“Cynicism is a refuge for cowards.”
— Sen. Cory Booker, D-NJ, at the Democratic National Convention in Philadelphia
Cynicism as a scourge of civic engagement is a familiar theme of Cory Booker’s speeches. The highly quoted riff in his speech Monday at the Democratic convention is particularly on point in this long, bitter, depressing political season.
“Cynicism is a refuge for cowards.” Booker is right. But Tom Wolfe’s words in The Bonfire of the Vanities also speak directly to 2016 American democracy when he described cynicism as “a cowardly form of superiority.”
The demagoguery currying favor today feeds a dangerous superiority complex. It makes no attempt to calm fears or to encourage rational thought. It is a tragically popular appeal that fuels dark passions, including some that have simmered since 9/11 and others with deep roots that predate the founding of the nation.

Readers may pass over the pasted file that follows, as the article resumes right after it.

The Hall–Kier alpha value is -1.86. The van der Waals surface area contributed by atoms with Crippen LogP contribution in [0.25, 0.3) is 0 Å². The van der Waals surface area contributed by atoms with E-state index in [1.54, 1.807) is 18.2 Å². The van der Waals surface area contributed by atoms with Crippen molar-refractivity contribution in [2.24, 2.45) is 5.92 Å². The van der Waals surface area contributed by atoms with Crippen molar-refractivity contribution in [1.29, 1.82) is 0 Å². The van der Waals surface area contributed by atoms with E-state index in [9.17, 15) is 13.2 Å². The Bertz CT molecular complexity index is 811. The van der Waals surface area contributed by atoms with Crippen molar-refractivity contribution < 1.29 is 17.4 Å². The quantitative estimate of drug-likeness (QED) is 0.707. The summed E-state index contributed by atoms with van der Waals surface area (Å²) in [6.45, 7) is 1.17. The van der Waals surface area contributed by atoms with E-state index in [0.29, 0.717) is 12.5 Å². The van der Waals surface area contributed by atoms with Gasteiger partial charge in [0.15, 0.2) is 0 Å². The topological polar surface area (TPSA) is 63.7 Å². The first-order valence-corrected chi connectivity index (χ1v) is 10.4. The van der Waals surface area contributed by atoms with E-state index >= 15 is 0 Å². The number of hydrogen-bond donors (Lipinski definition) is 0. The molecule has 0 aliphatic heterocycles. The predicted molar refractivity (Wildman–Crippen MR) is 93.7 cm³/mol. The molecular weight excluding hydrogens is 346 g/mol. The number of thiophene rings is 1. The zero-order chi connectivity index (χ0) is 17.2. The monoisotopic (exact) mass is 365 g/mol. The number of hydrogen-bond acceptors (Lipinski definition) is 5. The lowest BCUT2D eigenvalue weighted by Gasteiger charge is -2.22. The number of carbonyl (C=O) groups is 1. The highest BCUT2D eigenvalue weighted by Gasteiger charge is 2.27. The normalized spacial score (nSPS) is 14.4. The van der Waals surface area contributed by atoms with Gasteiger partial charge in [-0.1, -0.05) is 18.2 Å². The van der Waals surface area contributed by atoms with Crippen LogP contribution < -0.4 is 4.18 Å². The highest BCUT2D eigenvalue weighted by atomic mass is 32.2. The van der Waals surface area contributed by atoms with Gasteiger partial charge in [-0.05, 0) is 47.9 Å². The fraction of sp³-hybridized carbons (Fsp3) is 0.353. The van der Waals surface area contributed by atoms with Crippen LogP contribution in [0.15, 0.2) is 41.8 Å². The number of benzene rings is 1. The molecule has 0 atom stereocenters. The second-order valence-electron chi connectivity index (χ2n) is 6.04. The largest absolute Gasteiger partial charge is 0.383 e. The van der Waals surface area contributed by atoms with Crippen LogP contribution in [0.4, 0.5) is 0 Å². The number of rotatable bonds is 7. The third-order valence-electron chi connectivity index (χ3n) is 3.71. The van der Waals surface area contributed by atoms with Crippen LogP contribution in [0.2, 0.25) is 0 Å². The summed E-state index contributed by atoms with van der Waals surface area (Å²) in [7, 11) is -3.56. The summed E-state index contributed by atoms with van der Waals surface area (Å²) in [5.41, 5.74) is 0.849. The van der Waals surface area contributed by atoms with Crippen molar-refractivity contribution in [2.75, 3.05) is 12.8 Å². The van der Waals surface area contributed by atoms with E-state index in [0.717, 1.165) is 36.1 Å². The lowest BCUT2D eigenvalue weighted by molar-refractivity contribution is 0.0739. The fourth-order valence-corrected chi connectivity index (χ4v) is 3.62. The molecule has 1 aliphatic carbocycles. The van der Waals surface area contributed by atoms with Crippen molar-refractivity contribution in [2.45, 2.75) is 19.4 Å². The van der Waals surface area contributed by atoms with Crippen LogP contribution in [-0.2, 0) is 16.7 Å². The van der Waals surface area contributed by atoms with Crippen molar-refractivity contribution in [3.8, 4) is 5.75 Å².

Passionate fear sells today. Passion propels people to the polls.
But cynicism also can snuff enthusiasm for engaging in the political process. A political refuge is the cowardly place people seek to rationalize sitting out this election, to tune out when now more than ever we need Americans to tune in.
Cynical cowards, active or passive, threaten a free land, the home of the brave.
(Photo credit: booker.senate.gov)